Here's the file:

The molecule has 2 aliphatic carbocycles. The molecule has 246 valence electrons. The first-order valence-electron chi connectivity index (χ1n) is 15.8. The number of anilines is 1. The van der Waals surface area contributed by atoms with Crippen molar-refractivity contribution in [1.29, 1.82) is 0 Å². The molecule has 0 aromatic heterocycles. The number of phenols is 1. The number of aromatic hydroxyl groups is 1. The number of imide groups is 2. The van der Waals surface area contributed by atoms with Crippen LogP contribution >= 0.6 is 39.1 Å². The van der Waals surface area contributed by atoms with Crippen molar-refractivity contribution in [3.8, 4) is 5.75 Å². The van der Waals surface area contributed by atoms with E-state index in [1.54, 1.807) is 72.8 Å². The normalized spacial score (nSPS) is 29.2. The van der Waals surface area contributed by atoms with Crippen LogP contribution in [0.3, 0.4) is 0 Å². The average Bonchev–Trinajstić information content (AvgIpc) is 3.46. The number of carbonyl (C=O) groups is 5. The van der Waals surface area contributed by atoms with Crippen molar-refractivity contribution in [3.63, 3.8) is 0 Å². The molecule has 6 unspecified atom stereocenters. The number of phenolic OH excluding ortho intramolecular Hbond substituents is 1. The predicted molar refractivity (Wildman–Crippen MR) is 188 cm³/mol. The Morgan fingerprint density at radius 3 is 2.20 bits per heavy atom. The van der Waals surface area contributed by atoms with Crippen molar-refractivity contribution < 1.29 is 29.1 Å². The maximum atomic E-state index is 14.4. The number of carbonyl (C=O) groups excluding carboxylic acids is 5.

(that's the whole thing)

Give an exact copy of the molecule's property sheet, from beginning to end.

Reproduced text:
The molecule has 2 aliphatic carbocycles. The molecule has 246 valence electrons. The first-order valence-electron chi connectivity index (χ1n) is 15.8. The number of anilines is 1. The van der Waals surface area contributed by atoms with Crippen molar-refractivity contribution in [1.29, 1.82) is 0 Å². The molecule has 0 aromatic heterocycles. The number of phenols is 1. The number of aromatic hydroxyl groups is 1. The number of imide groups is 2. The van der Waals surface area contributed by atoms with Crippen LogP contribution >= 0.6 is 39.1 Å². The van der Waals surface area contributed by atoms with Crippen molar-refractivity contribution in [3.8, 4) is 5.75 Å². The van der Waals surface area contributed by atoms with E-state index in [1.54, 1.807) is 72.8 Å². The normalized spacial score (nSPS) is 29.2. The van der Waals surface area contributed by atoms with Crippen LogP contribution in [0.3, 0.4) is 0 Å². The average Bonchev–Trinajstić information content (AvgIpc) is 3.46. The number of carbonyl (C=O) groups is 5. The van der Waals surface area contributed by atoms with Crippen molar-refractivity contribution in [3.63, 3.8) is 0 Å². The molecule has 6 unspecified atom stereocenters. The number of phenolic OH excluding ortho intramolecular Hbond substituents is 1. The predicted molar refractivity (Wildman–Crippen MR) is 188 cm³/mol. The Morgan fingerprint density at radius 3 is 2.20 bits per heavy atom. The van der Waals surface area contributed by atoms with Crippen molar-refractivity contribution < 1.29 is 29.1 Å². The maximum atomic E-state index is 14.4. The number of carbonyl (C=O) groups excluding carboxylic acids is 5.